Russian Sputnik V vaccine splits Slovakia ruling coalition


PRAGUE — Slovakia was thrown into a political crisis Tuesday over a secret deal to acquire Russia’s Sputnik V coronavirus vaccine orchestrated by the country’s prime minister despite disagreement among his coalition partners.

Prime Minister Igor Matovic defended the move, saying it was made in the public interest amid a surge of infections in one of the hardest hit European Union countries.

Matovic said it wasn’t the point where the vaccine is from but that “it saves lives.”

Slovakia is only the second European Union country to use the vaccine, which hasn’t been approved by the European Medicines Agency, after Hungary.

The move was made possible after approval from Health Minister Marek Krajci, who represents Matovic’s Ordinary People movement in his four-party coalition.

Matovic’s coalition partners weren’t impressed.

Foreign Minister Ivan Korcok from the pro-business Freedom and Solidarity party says he wants to consult the country’s leaders over the purchase. Korcok said he clearly considered the vaccine a tool in Russia’s hybrid war against the West.

“This political tool divides us at home and abroad,” Korcok said. He said the purchase cast doubts on his country’s clear pro-Western orientation.

Another coalition partner, the For People party, meets later Tuesday to discuss further steps. Its leader, deputy Prime Minister Veronika Remisova, repeatedly said that Sputnik V can’t be used unless approved by the EU’s drug regulator.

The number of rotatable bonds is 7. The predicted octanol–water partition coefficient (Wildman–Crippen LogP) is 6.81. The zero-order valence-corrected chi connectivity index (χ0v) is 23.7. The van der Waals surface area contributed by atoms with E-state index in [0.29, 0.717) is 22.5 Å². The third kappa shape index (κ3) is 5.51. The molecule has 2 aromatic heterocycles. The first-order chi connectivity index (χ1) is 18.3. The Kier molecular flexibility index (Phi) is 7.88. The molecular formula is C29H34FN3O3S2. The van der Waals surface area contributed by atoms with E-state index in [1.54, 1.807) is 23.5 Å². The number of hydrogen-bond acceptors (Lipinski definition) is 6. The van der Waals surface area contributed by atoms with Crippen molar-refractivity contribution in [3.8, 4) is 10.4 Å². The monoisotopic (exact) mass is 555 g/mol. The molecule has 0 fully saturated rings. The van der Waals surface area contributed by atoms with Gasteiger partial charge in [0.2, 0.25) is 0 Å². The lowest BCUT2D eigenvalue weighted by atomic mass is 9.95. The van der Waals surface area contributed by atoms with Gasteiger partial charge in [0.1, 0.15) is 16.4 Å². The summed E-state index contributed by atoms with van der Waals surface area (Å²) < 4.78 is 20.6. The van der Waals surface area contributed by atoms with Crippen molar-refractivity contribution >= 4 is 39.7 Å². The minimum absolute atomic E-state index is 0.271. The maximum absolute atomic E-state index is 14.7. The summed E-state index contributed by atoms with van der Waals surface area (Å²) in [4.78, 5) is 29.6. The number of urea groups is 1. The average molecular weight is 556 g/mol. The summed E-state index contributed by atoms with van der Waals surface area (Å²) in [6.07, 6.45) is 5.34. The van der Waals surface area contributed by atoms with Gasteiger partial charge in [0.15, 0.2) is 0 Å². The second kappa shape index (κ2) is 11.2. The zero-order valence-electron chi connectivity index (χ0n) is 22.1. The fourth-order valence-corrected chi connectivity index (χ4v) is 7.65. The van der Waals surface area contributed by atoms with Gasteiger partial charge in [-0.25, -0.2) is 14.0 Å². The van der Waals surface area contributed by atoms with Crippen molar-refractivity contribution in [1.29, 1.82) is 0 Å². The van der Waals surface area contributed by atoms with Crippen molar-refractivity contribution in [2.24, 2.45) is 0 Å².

”We also care about the health of our citizens and their inoculation, but only with the vaccines whose safety and effectiveness have been verified,” Remisova said.

President Zuzana Caputova said she was in favor of using “all available and safe vaccines” to protect people’s lives, but that Sputnik V wasn’t one of them because “there’s no responsible authority to guarantee its safety.”

Caputova spoke Tuesday after meeting the head of Slovakia’s drug agency, Zuzana Batova, who said to use an unregistered vaccine is “highly risky.”

But with Western vaccines rolling out slowly, Matovic, the prime minister, argued his country “is not in a position to rely only on European solutions.”

The seven-day rolling average of daily deaths in Slovakia has risen over the past two weeks from 1.78 deaths per 100,000 people on Feb. 15 to 1.81 deaths on Monday, according to Johns Hopkins University.

Matovic called on his coalition partners to “put aside the politics for a while.”

He said the 2 million Russian vaccine doses could help solve “the worst crisis since World War II.” Matovic kept the deal secret until a plane landed Monday with the first 200,000.

So far, 7,388 people died of COVID-19 in the nation of 5.4 million. A record 4,042 coronavirus patients were hospitalized Monday.

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